Prologue: The Pride Which Goeth Before the Fall
(…or “Put Your Money Where Your Mouth Is!”)
One fateful day in Godville… freshly ascended to godhood, Jimbob64 was out with some other gods his age, celebrating their ascension with a few tall, frosty glasses of ambrosia in the heavenly pub. Nothing of any real interest to the reader happened until near the end of the evening’s celebrations, when a dispute broke out between the young Jimbob64 and the most senior of the elder gods present chaperoning the group. Jimbob, who evidently had one drink too many, went and shot his mouth off at just the wrong person, and what happened next would change his life forever.
What the impetuous and very drunk young god proclaimed, loudly and at length to anyone who would listen, was that the elder gods weren’t really as great as they claimed to be, since they were in fact gods and must therefore be able to do anything they wanted with utmost ease.
Ignoring the warnings (and physical restraint) of his peers, Jimbob64 marched right up to the most senior god present, failing to notice the lightning bolt shining from within a fold of the oldster’s robes. Rashly, he proclaimed “I can do anything you can do, old man- we’re both gods! In fact, name one thing you’ve done and I’ll top it, just to prove my powers and my point!”
The older god paused a moment for effect before responding with “Something I did? How does ‘fathered the legendary hero Heracles, and made him my champion’ sound to you, kid?” Jimbob64, not taking the hint/warning for what it was, continued to press his luck, insisting that Heracles was no big deal because the guy was part god to begin with. “In fact,” he retorted “to prove how easy it is to make a hero like that, I dare you to choose any human in the world. Not only will I make him my champion, but he will be far, far better than yours!”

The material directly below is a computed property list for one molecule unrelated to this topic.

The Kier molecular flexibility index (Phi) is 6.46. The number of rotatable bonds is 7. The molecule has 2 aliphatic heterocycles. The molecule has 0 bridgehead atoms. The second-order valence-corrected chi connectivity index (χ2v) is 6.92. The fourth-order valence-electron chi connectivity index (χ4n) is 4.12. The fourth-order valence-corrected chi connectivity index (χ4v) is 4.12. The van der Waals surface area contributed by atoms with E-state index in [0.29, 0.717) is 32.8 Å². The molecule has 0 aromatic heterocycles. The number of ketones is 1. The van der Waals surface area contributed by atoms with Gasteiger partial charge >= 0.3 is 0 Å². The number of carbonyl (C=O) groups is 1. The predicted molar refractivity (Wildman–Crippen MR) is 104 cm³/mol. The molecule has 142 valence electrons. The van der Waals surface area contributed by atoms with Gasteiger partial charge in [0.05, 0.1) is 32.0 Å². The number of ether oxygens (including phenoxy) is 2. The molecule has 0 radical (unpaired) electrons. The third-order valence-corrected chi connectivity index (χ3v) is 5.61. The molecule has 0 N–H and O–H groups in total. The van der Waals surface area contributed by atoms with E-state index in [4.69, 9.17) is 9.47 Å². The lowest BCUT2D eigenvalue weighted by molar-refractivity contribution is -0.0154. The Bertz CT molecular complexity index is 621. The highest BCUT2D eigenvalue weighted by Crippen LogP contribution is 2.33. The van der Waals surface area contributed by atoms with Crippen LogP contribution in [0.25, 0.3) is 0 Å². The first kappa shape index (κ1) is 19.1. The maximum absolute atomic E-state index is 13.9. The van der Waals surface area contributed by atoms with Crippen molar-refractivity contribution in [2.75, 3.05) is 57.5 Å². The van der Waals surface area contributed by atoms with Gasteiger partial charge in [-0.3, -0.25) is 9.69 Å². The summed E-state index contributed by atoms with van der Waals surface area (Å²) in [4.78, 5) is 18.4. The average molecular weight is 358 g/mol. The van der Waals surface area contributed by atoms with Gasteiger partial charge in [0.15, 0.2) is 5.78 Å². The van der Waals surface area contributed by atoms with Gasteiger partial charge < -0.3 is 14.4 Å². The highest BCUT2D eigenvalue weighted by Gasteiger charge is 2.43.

The old man, (who everybody on the planet except Jimbob64 has by now identified as Zeus, king of the Greek gods) muttered “You’re digging your own grave with those words, boy. Go ahead, keep shoveling, I won’t stop you.”
At a more audible level, however, the great Zeus surprised everyone present by accepting the youth’s challenge to pick out a mortal as Jimbob’s Chosen One. He had only one condition: that his challenger swear an unbreakable oath on the river Styx that he would accept whomever Zeus offered him as his champion, and not return to the godly realm until his assigned human managed to prove his status as epic hero by completing a temple for Jimbob64 that rivaled even Zeus’s own.
Anyone less drunk would’ve apologized and backed down long ago, but of course there wouldn’t be a story here if Jimbob64 hadn’t, in a fit of galactic-scale stupidity, proved himself a perfect match for his future hero by accepting Zeus’s conditions on the spot, and swearing his unbreakable oath to see the challenge through.
“There,” Zeus thought to himself as he watched the foolish young god take his leave to find the oddly-named hero assigned to him. “That ought to keep the little punk busy for a while. At least I’ll never see him again.”